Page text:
Fallujah fury as marines move in to restore calm

Submitted by ross on Sat, 01/14/2012 - 17:10

*This article was orginaly published on guardian.co.uk on 3/27/2004*

Iraq's death toll climbs over weekend as US forces clash with guerrillas

By Patrick Graham in Falluja

A spate of violent clashes has left 22 people dead across Iraq this weekend as fighting erupted between US forces and guerrillas armed with mortars and rocket-propelled grenades.
In Baghdad yesterday, five Iraqis were injured when a bomb exploded on a street. US troops sealed off the area.

In Tikrit a three-year-old boy died yesterday after being shot by US troops when the car in which he was travelling failed to stop at a checkpoint.

Rebels in Mosul fired a rocket at a government building yesterday, killing two civilians and wounding 14 others.

But it was Falluja where the fiercest fighting raged as marines and guerrillas fought for hours through the alleys of the city, leaving one marine, at least six Iraqi civilians, including an 11-year-old boy, and a television cameraman dead.

In the fighting, which began on Friday, 25 Iraqis and five marines were injured.

By Saturday morning, all the main roads into Falluja were blocked by US soldiers. Light armoured vehicles and Humvees were positioned around the sprawling suburb where the fighting had taken place.

After promising a new approach to the resentful population of Falluja, US Marines seem to be making the same mistakes as their predecessors, the US 82nd Airborne who moved out of Falluja on Wednesday. Last April the 82nd killed 18 protesters over two days of fighting. In the first six months of the occupation, it killed at least 40 civilians and police in and around the city.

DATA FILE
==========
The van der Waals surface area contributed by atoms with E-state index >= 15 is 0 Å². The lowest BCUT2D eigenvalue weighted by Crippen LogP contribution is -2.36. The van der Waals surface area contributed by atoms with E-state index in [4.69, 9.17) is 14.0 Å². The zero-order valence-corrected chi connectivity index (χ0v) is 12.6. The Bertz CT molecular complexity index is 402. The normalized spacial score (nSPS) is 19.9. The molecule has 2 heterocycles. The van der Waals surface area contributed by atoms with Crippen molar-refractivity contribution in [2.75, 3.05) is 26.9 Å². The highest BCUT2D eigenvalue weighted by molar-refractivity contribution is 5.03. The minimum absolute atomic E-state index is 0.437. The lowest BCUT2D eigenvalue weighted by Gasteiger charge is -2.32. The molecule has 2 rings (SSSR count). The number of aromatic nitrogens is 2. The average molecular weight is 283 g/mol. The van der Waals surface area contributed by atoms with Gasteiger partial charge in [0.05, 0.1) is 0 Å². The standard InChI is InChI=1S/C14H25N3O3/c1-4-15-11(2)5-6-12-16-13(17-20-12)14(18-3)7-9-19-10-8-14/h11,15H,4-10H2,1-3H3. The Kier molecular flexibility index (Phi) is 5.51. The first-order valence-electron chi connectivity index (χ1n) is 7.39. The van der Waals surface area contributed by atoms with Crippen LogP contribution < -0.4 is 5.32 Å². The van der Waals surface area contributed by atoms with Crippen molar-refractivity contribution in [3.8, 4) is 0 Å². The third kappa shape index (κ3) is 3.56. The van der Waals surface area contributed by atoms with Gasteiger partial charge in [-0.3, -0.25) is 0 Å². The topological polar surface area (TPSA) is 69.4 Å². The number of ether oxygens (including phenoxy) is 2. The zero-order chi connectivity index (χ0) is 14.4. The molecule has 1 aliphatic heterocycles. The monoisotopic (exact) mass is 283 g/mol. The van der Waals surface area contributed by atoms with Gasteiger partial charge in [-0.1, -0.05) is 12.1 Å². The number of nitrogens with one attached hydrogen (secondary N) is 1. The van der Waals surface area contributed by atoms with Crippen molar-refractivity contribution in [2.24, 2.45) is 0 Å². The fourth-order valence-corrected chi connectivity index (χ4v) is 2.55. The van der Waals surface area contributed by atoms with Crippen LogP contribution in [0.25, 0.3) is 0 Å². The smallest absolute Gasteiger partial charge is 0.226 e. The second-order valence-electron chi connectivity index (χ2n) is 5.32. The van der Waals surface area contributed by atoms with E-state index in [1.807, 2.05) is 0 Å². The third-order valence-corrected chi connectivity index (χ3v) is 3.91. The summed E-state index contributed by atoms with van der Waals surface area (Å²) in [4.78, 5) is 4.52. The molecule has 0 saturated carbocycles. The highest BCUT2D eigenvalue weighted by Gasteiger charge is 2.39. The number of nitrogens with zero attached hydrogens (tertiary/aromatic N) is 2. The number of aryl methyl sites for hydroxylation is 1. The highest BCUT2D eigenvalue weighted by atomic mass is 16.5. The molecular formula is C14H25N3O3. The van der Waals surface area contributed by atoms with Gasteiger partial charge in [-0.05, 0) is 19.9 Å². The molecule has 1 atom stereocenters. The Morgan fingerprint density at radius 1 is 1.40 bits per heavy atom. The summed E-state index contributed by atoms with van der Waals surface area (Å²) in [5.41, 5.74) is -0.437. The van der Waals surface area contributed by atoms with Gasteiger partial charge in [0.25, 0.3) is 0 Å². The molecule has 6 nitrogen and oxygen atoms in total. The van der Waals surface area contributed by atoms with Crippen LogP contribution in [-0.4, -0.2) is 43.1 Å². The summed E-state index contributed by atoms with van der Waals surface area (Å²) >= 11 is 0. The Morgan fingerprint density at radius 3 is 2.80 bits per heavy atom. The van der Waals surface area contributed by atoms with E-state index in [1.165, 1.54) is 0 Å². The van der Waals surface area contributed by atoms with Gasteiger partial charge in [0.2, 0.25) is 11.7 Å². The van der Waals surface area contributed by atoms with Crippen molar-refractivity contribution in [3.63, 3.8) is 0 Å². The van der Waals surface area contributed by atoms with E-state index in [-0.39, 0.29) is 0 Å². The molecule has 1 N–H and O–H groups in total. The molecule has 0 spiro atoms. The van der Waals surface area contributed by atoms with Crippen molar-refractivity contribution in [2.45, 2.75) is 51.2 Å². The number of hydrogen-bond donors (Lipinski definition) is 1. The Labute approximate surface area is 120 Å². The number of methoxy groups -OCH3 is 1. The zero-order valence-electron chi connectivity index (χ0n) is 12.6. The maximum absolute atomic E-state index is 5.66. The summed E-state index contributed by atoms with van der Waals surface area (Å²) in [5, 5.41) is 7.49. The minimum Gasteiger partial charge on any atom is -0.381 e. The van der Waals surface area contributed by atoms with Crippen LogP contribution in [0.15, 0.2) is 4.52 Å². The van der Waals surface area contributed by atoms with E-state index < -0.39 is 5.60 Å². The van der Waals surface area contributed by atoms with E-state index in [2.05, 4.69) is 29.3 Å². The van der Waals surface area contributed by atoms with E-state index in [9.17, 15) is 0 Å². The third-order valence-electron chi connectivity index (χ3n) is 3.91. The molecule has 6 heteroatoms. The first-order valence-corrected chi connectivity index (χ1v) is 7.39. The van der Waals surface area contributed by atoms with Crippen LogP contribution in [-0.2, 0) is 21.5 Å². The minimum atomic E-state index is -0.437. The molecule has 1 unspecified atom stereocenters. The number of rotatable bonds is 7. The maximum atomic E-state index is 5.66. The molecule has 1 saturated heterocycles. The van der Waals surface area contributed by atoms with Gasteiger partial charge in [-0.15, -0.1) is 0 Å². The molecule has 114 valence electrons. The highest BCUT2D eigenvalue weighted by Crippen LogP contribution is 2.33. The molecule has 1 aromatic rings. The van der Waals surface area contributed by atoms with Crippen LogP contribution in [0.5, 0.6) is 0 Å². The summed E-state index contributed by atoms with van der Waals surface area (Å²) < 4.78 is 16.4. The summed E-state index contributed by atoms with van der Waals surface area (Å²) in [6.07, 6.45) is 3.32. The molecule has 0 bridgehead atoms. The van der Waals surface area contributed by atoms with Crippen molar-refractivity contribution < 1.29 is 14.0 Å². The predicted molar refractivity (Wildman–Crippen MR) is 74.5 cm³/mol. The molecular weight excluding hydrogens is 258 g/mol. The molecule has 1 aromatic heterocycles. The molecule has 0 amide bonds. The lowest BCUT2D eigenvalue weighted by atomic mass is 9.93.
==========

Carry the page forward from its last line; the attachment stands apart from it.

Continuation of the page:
The Americans have never recovered the trust of the people following those deaths, and within a few months a full-scale insurgency had erupted across the province of Al Anbar. By early autumn, the US army had virtually lost control of the area around Falluja and has not managed to regain the upper hand. American soldiers are now rarely seen outside their vehicles without helicopter and tank support.

But Friday's sweep through the city was seen by many residents as a display of power by their latest occupiers, the Marine Expeditionary Force.

'On Thursday there was an attack that killed an American soldier - this [Friday's sweep] was revenge,' said Mohammed Albalwa, the president of the Falluja City Council. 'They want to prove they are strong and show they are in control. But they can't control Falluja.'

Exactly what happened on Friday in the Askadari area is unclear. At the wake of one of the dead, the mourners were adamant that there had been no fighting between insurgents and marines.

'The Americans came here at 9 am, shooting everywhere after a bomb went off a few hours earlier,' said Tahir Mukhlif Abdullah, at the wake of his nephew, Shakir Mahmoud Mukhlif.

According to Tahir, Shakir, a 32-year-old shopkeeper, ran next door when he saw his friend Adil shot outside his gate. As he bent over his friend, he was shot in the head. At Adil's house, dark stains run down the driveway onto the street.

'When the shooting started, Adil went out to the gate to see what was happening and there were three shots,' said Jusuf, one of Adil's brothers. According to the family, US marines came to the house and stayed for half an hour, taking photos and talking to the family.

'I'm sorry, sorry,' said Jusuf, repeating what a soldier said to him in English. Jusuf said the officer told him to go to the base and complain about the deaths.

During the handover of control from the 82nd Airborne to the marines, the new commander had promised a different approach.

'We think we will see the day when we are playing soccer with them,' said General James Conway. 'But it won't be in a few weeks.'

When the marines first arrived one week ago, many people in Falluja were relieved. 'They are very good,' a sheikh who is hiding from the US army said. 'They knock on doors instead of kicking them down.' 

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